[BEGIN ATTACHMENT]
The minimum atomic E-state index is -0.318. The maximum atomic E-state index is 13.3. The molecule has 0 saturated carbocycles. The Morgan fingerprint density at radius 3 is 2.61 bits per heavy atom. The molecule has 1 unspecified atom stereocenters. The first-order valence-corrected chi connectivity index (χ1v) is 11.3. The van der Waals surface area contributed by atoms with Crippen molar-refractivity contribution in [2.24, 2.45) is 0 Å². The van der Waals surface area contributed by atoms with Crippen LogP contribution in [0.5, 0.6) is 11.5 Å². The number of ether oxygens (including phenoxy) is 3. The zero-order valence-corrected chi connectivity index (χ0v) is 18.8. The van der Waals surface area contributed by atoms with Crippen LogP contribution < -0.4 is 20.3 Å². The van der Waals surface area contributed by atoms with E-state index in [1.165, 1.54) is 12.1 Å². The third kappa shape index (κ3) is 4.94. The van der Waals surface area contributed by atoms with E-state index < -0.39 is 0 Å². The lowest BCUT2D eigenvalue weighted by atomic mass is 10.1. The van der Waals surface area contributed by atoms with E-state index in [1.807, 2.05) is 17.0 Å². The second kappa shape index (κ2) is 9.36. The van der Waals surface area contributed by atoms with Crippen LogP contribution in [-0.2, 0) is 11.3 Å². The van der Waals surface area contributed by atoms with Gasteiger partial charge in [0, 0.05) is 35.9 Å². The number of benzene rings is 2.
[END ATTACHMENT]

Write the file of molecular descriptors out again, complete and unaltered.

The minimum atomic E-state index is -0.318. The maximum atomic E-state index is 13.3. The molecule has 0 saturated carbocycles. The Morgan fingerprint density at radius 3 is 2.61 bits per heavy atom. The molecule has 1 unspecified atom stereocenters. The first-order valence-corrected chi connectivity index (χ1v) is 11.3. The van der Waals surface area contributed by atoms with Crippen molar-refractivity contribution in [2.24, 2.45) is 0 Å². The van der Waals surface area contributed by atoms with Crippen LogP contribution in [0.5, 0.6) is 11.5 Å². The number of ether oxygens (including phenoxy) is 3. The zero-order valence-corrected chi connectivity index (χ0v) is 18.8. The van der Waals surface area contributed by atoms with Crippen LogP contribution < -0.4 is 20.3 Å². The van der Waals surface area contributed by atoms with E-state index in [1.165, 1.54) is 12.1 Å². The third kappa shape index (κ3) is 4.94. The van der Waals surface area contributed by atoms with E-state index < -0.39 is 0 Å². The lowest BCUT2D eigenvalue weighted by atomic mass is 10.1. The van der Waals surface area contributed by atoms with E-state index in [1.807, 2.05) is 17.0 Å². The second kappa shape index (κ2) is 9.36. The van der Waals surface area contributed by atoms with Crippen LogP contribution in [-0.2, 0) is 11.3 Å². The van der Waals surface area contributed by atoms with Gasteiger partial charge in [0, 0.05) is 35.9 Å². The number of benzene rings is 2.